N is for Nineteen Eighty-Four

Unknown-1Can you believe that I didn’t read 1984 in high school?  Wasn’t pretty much everyone else assigned that book?


I struggled the first time I tried to read this book.  I got to a certain point and put it down, intending to pick it back up.  But then I didn’t for another four years.

The second time I tried to read it, I must have been in a different place mentally, because I loved it.  I won’t say that I sped through it; it still took me about two weeks, but I enjoyed it.

The whole book is frightening; I can’t stand the thought of having my freedom restricted, especially not to such a degree that it is in this novel.  The idea that someone is watching me, that I’m not even supposed to have thoughts of my own, is horrifying.

The book begins with the main character completing a subversive act.  He’s bought a journal, and intends to write in it.  I can’t imagine what it would be like if I couldn’t write my thoughts down, if I didn’t know that I could keep certain thoughts private, and say anything I like publicly.  Whether or not anyone reads this blog, I have the right to post my thoughts and opinions.  People are free to agree or disagree.

One of the things that happens in the book is that government officials are destroying words.  Instead of being able to choose from amazing, wonderful, awesome, good, and terrific, the replacements are good, plusgood, and plusplusgood.  Imagine, not having a variety of words to choose from!

My personality is reflected by the words I choose.  I’m not a fan of censorship in any form (other than personal censorship by choosing not to read or listen to something).  Controlling thoughts begins with controlling language.

This book gave me a much deeper understanding of how important language is to personal freedom.  It’s a slippery slope, once we start valuing some words more than others, putting some words on the approved list, and kicking others off.

Think about it: words are just letters put together.  The sounds they make are meaningless, until we ascribe meaning to them.  And those meanings can change over time.

I love to read horror novels, and this isn’t one.  But honestly, this might be the scariest book on this list.

10 comments on “N is for Nineteen Eighty-Four

  1. Ah, I did have to read 1984. And ever since then, I’ve been amazed at how many times it’s referenced in real life.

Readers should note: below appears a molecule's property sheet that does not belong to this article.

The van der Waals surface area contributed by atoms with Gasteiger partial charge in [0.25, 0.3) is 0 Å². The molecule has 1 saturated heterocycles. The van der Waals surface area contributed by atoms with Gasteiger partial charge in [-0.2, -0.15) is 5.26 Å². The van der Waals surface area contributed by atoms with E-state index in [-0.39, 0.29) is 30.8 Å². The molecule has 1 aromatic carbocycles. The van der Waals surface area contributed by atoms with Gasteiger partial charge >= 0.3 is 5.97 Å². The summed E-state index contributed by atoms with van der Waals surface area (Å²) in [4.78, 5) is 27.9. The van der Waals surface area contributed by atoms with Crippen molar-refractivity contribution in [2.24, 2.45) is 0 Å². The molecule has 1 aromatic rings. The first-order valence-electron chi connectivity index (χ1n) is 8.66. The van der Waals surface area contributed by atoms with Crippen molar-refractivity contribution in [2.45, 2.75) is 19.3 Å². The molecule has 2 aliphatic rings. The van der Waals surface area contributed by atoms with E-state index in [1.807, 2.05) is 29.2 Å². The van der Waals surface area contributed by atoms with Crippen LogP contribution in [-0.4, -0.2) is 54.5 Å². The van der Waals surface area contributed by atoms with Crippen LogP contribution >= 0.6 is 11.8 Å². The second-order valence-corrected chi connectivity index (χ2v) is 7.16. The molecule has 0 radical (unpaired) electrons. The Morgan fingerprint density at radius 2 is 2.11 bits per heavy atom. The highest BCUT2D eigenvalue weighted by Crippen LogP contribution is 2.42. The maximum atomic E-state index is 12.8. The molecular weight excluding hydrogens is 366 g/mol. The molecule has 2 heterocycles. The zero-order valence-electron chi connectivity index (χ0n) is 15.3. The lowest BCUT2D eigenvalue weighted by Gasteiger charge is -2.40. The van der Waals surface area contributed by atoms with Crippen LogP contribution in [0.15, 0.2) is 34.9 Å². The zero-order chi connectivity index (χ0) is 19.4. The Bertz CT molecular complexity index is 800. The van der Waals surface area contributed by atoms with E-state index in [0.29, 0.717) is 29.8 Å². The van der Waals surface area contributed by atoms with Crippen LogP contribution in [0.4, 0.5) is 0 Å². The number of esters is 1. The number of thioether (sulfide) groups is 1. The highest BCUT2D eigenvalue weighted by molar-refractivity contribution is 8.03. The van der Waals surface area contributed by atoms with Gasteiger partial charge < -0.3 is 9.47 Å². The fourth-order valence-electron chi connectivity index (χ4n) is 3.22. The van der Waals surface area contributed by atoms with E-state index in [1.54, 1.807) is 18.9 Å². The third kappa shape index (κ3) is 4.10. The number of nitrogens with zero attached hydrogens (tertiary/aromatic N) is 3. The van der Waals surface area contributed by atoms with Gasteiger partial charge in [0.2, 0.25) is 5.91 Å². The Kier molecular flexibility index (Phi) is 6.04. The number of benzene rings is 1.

2. Cynthia says:

    I read 1984. I find the idea that people can’t be entitled to their own thoughts or opinions quite scary.

  3. Janet Miles says:

    I did read it in high school. How many times currently we say Big Brother is watching you! Very scary to think about how true some of these things really are. Happy Sunday!

  4. Rob Z Tobor says:

    Ah yes I still have not read the book, I am a terrible reader of books I much prefer writing stuff. Still as Dorothy said to Gandalf when her big brother took over the farm. . . two legs good four legs bad. . . . . sort of.

    Thanks for calling by my blog and all the very best on the quest to Z.

    I got married in 1984.

  5. Rob Z Tobor says:

    I’m sure I left a comment . . . .what happened there, all very odd.

  6. I’ve never read this either! It was never assigned to me in High School or College, or Grad School either. But it is on my list of missed classics to read. I love your theme for the A-Z challenge. =D

  7. Count me among those who haven’t read it, but it makes me wonder what it’d be like to read it now 32 years beyond 1984. Nowadays, Orwell would have written a sequel called 1988 and then had a whole series so we could reference his books every four years. But alas, didn’t happen.

  8. grazona says:

    I’ve never read it either. Part of me wants to but the other part is scared!

  9. […] N is for Nineteen Eighty-Four– Terrifying book, but it’s a classic for a reason. […]

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